Horse Trek in Mongolia Part Five

Saturday June 18                        Trek to Chebin Hill

Sometimes I wish that I could reach out and stop the hands of time.  Some moments are too precious to relinquish. I’m sitting on a hillside overlooking a valley that will remain in my memory as one of the most beautiful I have ever seen: broad, green and huge, tapering at both ends where the winding river enters and exits.  Widely separated gers, their white tops gleaming in the evening light, dot the plain.  Grazing peacefully in circular clusters, large herds of mixed livestock wander beneath the gentle, larch-covered hills that rim the valley, unaware of the jagged peaks looming up river.  From time to time a lone horseman canters across the grass; an occasional dog trots to a destination only it knows.  As if on signal, the various herds move off, forming long lines, some going towards a ger, others disappearing over a hill.  I assume that they are going home for the night, but a little later they are back.

Our yellow Tusker tents almost seem like an intrusion into this bucolic scene, but we are on a hill, not occupying the valley – as distant from the lives below as the massive clouds and scattered rain showers that share the vast blue sky.

Today’s trek was short and flat, open at first, then a bit narrower as we turned up a valley.

Surprisingly, the walkers are as fast as the horses and even reached the lunch stop ahead of us.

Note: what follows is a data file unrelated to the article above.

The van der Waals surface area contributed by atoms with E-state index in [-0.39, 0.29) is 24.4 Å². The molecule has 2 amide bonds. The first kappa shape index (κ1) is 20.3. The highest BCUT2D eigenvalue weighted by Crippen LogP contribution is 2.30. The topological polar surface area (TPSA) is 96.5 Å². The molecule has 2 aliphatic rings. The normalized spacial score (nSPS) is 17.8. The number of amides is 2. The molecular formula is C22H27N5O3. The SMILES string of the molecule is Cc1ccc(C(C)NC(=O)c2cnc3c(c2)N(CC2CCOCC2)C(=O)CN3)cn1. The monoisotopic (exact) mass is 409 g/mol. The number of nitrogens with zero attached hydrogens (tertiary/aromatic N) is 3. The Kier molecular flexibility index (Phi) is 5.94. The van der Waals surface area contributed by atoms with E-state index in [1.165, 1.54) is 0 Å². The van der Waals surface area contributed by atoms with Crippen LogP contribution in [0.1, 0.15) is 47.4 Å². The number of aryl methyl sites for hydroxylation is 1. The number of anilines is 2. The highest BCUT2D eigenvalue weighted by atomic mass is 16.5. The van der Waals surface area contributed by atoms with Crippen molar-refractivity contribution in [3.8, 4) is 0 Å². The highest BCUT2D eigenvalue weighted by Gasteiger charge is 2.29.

Lunch was spread out on a long cloth on the ground: salad, meat, cheese, pumpernickel, pickles, juice and more.

We had our first deep river crossing today, and everyone had to ride.  The more agile riders took off their shoes while still astride their mounts.  Others managed to raise their feet out of the water.  Stiff old me had boots filled with the water that rose halfway to my knees.  I found the current alarming as Pun’kin really struggled against it.  Some of our wranglers, however, had gone ahead and were crossing and re-crossing with shouts of glee.

At the end we climbed to Chebin Hill.  The name means “mosquito”, but Eddie admitted that this is simply his name for Amy.  Once in camp we spread out on a multi-level site.  We have to put up our own tents, a 2-person job I accomplished today with Amy’s help.  I’m not used to these huge Eureka tents that would easily sleep 3 (outfitters seem to think that we need such monsters).  The Eurekas are extremely well ventilated, with front and rear doors, a large vestibule and large interior panels that unzip, one on each side and 2 at the top.  If I used all the pockets I would never find my gear, so I prefer to stow everything compactly in plastic bags.

Dinner was served on a long table with 3-legged stools – our good weather set up.  We have 2 large tents for rain and a tarp for variable conditions.  Alex, our Tanzanian cook, has had lots of experience on Kilimanjaro.  Eddie is convinced that Mongolian food will not be to the liking of his clients, so he brought his own cook and we eat western.

The above photo, taken at Khotan Nur, shows our standard camp setup.

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